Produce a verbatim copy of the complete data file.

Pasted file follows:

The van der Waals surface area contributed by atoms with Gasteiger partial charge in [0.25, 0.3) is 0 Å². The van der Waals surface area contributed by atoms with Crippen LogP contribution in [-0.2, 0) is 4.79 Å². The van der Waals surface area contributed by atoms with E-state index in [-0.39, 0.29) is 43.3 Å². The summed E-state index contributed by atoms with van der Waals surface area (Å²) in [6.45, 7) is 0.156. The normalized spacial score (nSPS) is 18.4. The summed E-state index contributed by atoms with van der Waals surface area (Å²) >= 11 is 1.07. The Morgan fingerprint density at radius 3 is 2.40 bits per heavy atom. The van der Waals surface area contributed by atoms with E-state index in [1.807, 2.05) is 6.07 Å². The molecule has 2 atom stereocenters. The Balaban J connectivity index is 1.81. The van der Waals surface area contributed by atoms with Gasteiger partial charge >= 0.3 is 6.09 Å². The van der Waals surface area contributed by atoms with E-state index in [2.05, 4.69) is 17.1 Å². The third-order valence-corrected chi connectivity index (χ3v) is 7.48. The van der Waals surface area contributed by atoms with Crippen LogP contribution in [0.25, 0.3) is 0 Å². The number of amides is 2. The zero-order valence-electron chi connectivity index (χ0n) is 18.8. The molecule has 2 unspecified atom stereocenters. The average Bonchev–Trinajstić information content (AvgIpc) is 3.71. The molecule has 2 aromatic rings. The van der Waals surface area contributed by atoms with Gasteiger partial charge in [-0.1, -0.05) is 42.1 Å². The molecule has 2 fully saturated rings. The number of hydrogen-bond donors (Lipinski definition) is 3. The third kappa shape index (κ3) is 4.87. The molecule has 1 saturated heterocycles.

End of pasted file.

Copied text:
The van der Waals surface area contributed by atoms with Gasteiger partial charge in [0.25, 0.3) is 0 Å². The van der Waals surface area contributed by atoms with Crippen LogP contribution in [-0.2, 0) is 4.79 Å². The van der Waals surface area contributed by atoms with E-state index in [-0.39, 0.29) is 43.3 Å². The summed E-state index contributed by atoms with van der Waals surface area (Å²) in [6.45, 7) is 0.156. The normalized spacial score (nSPS) is 18.4. The summed E-state index contributed by atoms with van der Waals surface area (Å²) >= 11 is 1.07. The Morgan fingerprint density at radius 3 is 2.40 bits per heavy atom. The van der Waals surface area contributed by atoms with E-state index in [1.807, 2.05) is 6.07 Å². The molecule has 2 atom stereocenters. The Balaban J connectivity index is 1.81. The van der Waals surface area contributed by atoms with Gasteiger partial charge >= 0.3 is 6.09 Å². The van der Waals surface area contributed by atoms with E-state index in [2.05, 4.69) is 17.1 Å². The third-order valence-corrected chi connectivity index (χ3v) is 7.48. The van der Waals surface area contributed by atoms with Crippen LogP contribution in [0.25, 0.3) is 0 Å². The number of amides is 2. The zero-order valence-electron chi connectivity index (χ0n) is 18.8. The molecule has 2 unspecified atom stereocenters. The average Bonchev–Trinajstić information content (AvgIpc) is 3.71. The molecule has 2 aromatic rings. The van der Waals surface area contributed by atoms with Gasteiger partial charge in [-0.1, -0.05) is 42.1 Å². The molecule has 2 fully saturated rings. The number of hydrogen-bond donors (Lipinski definition) is 3. The third kappa shape index (κ3) is 4.87. The molecule has 1 saturated heterocycles.